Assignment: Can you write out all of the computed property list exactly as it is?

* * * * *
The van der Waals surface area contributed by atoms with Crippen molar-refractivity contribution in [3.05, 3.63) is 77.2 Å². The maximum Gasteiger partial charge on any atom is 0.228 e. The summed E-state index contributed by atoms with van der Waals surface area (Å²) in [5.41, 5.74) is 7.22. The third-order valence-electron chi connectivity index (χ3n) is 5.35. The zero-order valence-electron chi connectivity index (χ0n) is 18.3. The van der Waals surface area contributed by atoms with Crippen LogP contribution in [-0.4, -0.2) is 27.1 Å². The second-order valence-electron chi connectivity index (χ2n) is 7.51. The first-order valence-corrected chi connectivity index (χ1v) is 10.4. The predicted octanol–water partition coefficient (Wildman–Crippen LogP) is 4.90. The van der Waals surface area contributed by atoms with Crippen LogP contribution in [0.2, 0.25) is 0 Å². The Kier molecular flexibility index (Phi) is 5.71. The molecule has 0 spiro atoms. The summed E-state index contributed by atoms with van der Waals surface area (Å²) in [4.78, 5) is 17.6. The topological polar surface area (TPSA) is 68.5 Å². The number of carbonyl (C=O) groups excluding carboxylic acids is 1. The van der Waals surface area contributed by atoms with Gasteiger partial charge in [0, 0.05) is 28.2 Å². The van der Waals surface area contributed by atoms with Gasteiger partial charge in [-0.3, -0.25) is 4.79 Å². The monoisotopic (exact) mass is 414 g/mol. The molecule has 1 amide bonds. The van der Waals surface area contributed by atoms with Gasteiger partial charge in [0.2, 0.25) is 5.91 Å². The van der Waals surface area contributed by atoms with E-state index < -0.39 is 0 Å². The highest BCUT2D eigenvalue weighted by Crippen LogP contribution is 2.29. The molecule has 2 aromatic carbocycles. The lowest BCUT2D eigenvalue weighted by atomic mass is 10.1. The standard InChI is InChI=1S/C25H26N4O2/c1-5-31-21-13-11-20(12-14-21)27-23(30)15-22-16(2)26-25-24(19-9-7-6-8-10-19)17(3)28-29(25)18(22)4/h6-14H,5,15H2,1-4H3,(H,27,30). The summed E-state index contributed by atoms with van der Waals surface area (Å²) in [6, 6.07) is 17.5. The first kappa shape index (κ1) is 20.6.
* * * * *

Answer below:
The van der Waals surface area contributed by atoms with Crippen molar-refractivity contribution in [3.05, 3.63) is 77.2 Å². The maximum Gasteiger partial charge on any atom is 0.228 e. The summed E-state index contributed by atoms with van der Waals surface area (Å²) in [5.41, 5.74) is 7.22. The third-order valence-electron chi connectivity index (χ3n) is 5.35. The zero-order valence-electron chi connectivity index (χ0n) is 18.3. The van der Waals surface area contributed by atoms with Crippen LogP contribution in [-0.4, -0.2) is 27.1 Å². The second-order valence-electron chi connectivity index (χ2n) is 7.51. The first-order valence-corrected chi connectivity index (χ1v) is 10.4. The predicted octanol–water partition coefficient (Wildman–Crippen LogP) is 4.90. The van der Waals surface area contributed by atoms with Crippen LogP contribution in [0.2, 0.25) is 0 Å². The Kier molecular flexibility index (Phi) is 5.71. The molecule has 0 spiro atoms. The summed E-state index contributed by atoms with van der Waals surface area (Å²) in [4.78, 5) is 17.6. The topological polar surface area (TPSA) is 68.5 Å². The number of carbonyl (C=O) groups excluding carboxylic acids is 1. The van der Waals surface area contributed by atoms with Gasteiger partial charge in [0, 0.05) is 28.2 Å². The van der Waals surface area contributed by atoms with Gasteiger partial charge in [-0.3, -0.25) is 4.79 Å². The monoisotopic (exact) mass is 414 g/mol. The molecule has 1 amide bonds. The van der Waals surface area contributed by atoms with Gasteiger partial charge in [0.2, 0.25) is 5.91 Å². The van der Waals surface area contributed by atoms with E-state index < -0.39 is 0 Å². The highest BCUT2D eigenvalue weighted by Crippen LogP contribution is 2.29. The molecule has 2 aromatic carbocycles. The lowest BCUT2D eigenvalue weighted by atomic mass is 10.1. The standard InChI is InChI=1S/C25H26N4O2/c1-5-31-21-13-11-20(12-14-21)27-23(30)15-22-16(2)26-25-24(19-9-7-6-8-10-19)17(3)28-29(25)18(22)4/h6-14H,5,15H2,1-4H3,(H,27,30). The summed E-state index contributed by atoms with van der Waals surface area (Å²) in [6, 6.07) is 17.5. The first kappa shape index (κ1) is 20.6.